Jane C. Brady
Publication date: December 5th 2017
Genres: Contemporary, Romance, Young Adult
Despite the years of bullying in school, Jewel Hart has remained sweet and kind. She has it all—a great life, a great family, and beauty—but she has never been able to obtain the one thing she wants—to belong.
When Jewel meets Kaiden Carter, a good-looking, charming new student at York Mills High, things start to look up. On the surface, he is perfect, but Jewel can’t shake the feeling that everything is not as it seems.
When the devastation of the rising suicides in her school hits too close to home and drives Jewel into a deep despair, she clings to Kaiden’s strength to find her way back. Through the pain and fear surrounding her, she finds hope and the will to go on. But just as she picks herself up, tragedy strikes again, threatening to steal her last glimmer of hope. How will she go on? Can she ever find her place in the world?
A Guest Post from Jane C. Brady
On Teen Suicide And
The Inspiration for Cascading Petals
The rising suicides in my hometown inspired my novel Cascading Petals. The reports of suicides at our local high school in the last few years that stemmed from the bullying kids there endure have sickened and enraged me.
Our community is a wealthier community with a population of just under 18,000 residents, and the bullying is out of control. Recently, five girls attacked another girl and beat her so badly she can’t remember things about her life.
My daughter, like Jewel in the novel, aspires to be a vet. All her school years she has been bullied. We have switched schools a few times, and she still deals with it daily. She is currently in grade 11. Two months ago, after multiple incidents at school, my daughter refused to go back, and we had no choice but to home-school her for the second time. The fact that a child can’t go to school and get an education because of the fear and harassment they face needs to change in a big way. I’m a firm believer that change starts in the home and with checked-in parents. Teachers can’t be everywhere at once. As I show in the novel, teachers themselves sometimes become the bullies and damage their students for a lifetime.
On social media, a kid can block their bullies, but they will find another person’s account or phone to get to their victims. Social media is the worst for bullying! Even adults lower themselves to this behavior, and it’s appalling.
Cascading Petals was written based on a lot of the truth of our community, along with my daughter’s reality. In writing it, I hoped to inspire other teens and parents going through the same issues. The novel isn’t for everyone; it carries a strong bullying message and can be a hard read. But it also has a message of hope and promise. When I started writing this novel, I was unaware of other books similar to it that already existed. Only when I finished writing the story did my daughter bring to my attention the movie Thirteen Reasons Why. I never read the novel, but I did end up watching the series.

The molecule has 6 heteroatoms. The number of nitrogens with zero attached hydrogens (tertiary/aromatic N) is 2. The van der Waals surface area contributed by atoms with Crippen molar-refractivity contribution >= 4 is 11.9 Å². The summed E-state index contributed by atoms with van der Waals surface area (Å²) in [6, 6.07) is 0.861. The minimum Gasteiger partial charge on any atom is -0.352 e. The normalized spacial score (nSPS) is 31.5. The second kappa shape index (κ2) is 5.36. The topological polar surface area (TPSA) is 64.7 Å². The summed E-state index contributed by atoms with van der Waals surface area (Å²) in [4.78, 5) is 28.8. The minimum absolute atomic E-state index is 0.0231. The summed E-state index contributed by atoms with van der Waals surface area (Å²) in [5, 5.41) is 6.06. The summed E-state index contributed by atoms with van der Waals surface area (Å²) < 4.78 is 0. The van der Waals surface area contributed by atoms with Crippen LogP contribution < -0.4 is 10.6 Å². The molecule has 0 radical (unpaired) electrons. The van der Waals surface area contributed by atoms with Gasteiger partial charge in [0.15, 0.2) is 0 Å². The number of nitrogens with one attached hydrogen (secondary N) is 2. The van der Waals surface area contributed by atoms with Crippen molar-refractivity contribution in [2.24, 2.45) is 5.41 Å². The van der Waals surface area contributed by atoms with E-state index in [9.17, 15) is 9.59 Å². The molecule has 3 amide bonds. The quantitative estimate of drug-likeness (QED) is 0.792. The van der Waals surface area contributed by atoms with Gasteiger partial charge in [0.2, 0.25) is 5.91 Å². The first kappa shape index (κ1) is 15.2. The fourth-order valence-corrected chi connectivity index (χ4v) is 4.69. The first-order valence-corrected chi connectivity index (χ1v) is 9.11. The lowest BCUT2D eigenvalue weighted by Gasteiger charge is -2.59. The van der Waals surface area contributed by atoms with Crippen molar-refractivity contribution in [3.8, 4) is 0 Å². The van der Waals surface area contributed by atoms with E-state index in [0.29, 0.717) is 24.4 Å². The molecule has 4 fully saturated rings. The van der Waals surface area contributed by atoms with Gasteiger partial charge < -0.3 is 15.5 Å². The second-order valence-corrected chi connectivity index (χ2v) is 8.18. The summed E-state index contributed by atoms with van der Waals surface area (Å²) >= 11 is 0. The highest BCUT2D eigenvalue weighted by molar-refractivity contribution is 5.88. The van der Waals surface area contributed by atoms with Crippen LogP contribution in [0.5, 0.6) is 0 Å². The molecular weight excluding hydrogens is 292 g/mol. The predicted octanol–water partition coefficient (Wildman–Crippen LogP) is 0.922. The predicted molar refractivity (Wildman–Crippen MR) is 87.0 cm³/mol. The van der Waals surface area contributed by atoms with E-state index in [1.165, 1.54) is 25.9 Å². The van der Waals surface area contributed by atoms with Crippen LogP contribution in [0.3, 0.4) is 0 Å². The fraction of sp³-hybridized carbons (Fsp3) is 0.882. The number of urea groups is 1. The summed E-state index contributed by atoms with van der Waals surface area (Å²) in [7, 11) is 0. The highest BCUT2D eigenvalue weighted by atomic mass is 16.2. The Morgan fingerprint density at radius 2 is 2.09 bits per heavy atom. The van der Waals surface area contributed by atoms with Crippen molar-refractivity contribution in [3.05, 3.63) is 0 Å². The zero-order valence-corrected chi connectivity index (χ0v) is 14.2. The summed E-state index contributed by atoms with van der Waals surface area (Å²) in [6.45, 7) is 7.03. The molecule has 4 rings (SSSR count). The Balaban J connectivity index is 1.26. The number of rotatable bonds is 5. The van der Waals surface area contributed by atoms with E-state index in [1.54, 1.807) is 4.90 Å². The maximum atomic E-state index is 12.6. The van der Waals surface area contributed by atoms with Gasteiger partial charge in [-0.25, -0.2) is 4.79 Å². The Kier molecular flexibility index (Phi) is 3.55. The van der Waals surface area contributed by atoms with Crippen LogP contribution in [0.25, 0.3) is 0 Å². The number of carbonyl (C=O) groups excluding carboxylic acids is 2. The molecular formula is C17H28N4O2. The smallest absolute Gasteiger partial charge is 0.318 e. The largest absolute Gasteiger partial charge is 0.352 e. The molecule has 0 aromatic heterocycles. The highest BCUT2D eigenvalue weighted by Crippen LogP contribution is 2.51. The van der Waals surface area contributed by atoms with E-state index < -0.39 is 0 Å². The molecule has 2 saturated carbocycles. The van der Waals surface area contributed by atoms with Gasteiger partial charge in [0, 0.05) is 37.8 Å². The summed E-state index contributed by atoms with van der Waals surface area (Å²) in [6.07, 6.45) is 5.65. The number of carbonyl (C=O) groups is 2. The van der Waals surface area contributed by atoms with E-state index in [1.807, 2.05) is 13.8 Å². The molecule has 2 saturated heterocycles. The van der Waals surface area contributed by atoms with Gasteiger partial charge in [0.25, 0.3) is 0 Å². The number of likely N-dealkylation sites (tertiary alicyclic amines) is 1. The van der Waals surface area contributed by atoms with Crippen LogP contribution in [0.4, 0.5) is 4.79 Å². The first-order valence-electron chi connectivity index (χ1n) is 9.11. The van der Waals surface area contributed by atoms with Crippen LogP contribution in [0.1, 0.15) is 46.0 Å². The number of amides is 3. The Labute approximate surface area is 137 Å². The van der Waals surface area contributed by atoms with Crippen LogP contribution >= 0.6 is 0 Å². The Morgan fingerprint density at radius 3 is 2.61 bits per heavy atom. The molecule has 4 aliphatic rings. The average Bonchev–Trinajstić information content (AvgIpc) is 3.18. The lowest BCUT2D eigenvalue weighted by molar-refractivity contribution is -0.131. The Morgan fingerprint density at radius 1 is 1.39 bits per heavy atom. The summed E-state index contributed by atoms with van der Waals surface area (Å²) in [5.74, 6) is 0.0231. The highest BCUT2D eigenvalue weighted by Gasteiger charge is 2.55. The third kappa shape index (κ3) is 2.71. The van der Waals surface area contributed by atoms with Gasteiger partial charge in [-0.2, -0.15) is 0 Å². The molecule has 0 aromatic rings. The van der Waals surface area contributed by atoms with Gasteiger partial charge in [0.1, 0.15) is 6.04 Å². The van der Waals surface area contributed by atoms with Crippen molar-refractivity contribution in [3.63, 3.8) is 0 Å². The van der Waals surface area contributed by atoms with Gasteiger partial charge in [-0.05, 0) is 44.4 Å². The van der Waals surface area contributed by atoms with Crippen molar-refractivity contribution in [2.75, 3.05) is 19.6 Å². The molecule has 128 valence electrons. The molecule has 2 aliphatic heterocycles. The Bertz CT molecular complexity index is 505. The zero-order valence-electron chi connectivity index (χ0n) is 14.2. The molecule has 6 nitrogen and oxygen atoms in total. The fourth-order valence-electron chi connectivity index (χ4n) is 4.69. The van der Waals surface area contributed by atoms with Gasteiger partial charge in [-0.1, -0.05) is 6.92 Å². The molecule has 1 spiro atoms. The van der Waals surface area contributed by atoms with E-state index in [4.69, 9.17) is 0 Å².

I urge parents to invest time in your child and pay close attention to their mood swings. Teens may not always tell you everything, but by having an open relationship with your child and by taking the time to show them you care and support them, you can save their lives.
About the Author
Jane lives life to the full because she doesn’t want to wake up twenty years from now regretting all the things she didn’t do. She’s an avid traveler who also loves throwing elaborate dinner parties where she wows her guests with gourmet meals. Jane has a passion for writing, interior design, history, movies, board games, and fitness. In her quest for an exciting life, however, she now draws the line at zip-lining, which she experienced in Costa Rica. Never again!
Jane comes from a family of six sisters and lived in a Tennessee plantation house for several years while growing up. She now lives in Western Canada but dreams of owning a vacation home in South Carolina. She lives with her husband (her high school sweetheart), two teenagers, and two dogs. When she grows up, she’d like to be her brilliant sixteen-year-old daughter (minus the mood swings).
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